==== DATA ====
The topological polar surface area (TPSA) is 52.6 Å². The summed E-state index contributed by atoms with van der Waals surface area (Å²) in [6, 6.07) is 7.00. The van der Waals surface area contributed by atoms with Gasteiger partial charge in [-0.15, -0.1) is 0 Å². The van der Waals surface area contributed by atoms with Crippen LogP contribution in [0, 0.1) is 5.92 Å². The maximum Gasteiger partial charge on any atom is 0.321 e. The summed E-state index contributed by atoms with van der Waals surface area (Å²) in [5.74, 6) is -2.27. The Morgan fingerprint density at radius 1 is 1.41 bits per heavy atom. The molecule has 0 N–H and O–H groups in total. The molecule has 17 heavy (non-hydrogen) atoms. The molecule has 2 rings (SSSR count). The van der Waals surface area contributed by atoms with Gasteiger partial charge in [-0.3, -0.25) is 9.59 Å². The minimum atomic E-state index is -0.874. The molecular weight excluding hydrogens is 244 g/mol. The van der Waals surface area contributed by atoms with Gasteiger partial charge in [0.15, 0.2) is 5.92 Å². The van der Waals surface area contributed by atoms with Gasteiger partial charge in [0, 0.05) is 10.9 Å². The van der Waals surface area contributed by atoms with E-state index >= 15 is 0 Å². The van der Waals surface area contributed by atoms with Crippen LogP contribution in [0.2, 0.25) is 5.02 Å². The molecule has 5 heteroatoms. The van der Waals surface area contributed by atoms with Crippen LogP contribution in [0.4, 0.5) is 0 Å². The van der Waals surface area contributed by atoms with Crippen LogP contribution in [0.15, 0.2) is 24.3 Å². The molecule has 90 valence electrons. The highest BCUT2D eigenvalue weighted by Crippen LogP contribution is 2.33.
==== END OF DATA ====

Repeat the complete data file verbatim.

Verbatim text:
The topological polar surface area (TPSA) is 52.6 Å². The summed E-state index contributed by atoms with van der Waals surface area (Å²) in [6, 6.07) is 7.00. The van der Waals surface area contributed by atoms with Gasteiger partial charge in [-0.15, -0.1) is 0 Å². The van der Waals surface area contributed by atoms with Crippen LogP contribution in [0, 0.1) is 5.92 Å². The maximum Gasteiger partial charge on any atom is 0.321 e. The summed E-state index contributed by atoms with van der Waals surface area (Å²) in [5.74, 6) is -2.27. The Morgan fingerprint density at radius 1 is 1.41 bits per heavy atom. The molecule has 0 N–H and O–H groups in total. The molecule has 17 heavy (non-hydrogen) atoms. The molecule has 2 rings (SSSR count). The van der Waals surface area contributed by atoms with Gasteiger partial charge in [-0.3, -0.25) is 9.59 Å². The minimum atomic E-state index is -0.874. The molecular weight excluding hydrogens is 244 g/mol. The van der Waals surface area contributed by atoms with Gasteiger partial charge in [0.15, 0.2) is 5.92 Å². The van der Waals surface area contributed by atoms with Gasteiger partial charge in [0, 0.05) is 10.9 Å². The van der Waals surface area contributed by atoms with E-state index >= 15 is 0 Å². The van der Waals surface area contributed by atoms with Crippen LogP contribution in [0.2, 0.25) is 5.02 Å². The molecule has 5 heteroatoms. The van der Waals surface area contributed by atoms with Crippen LogP contribution in [0.4, 0.5) is 0 Å². The van der Waals surface area contributed by atoms with Crippen LogP contribution in [0.15, 0.2) is 24.3 Å². The molecule has 90 valence electrons. The highest BCUT2D eigenvalue weighted by Crippen LogP contribution is 2.33.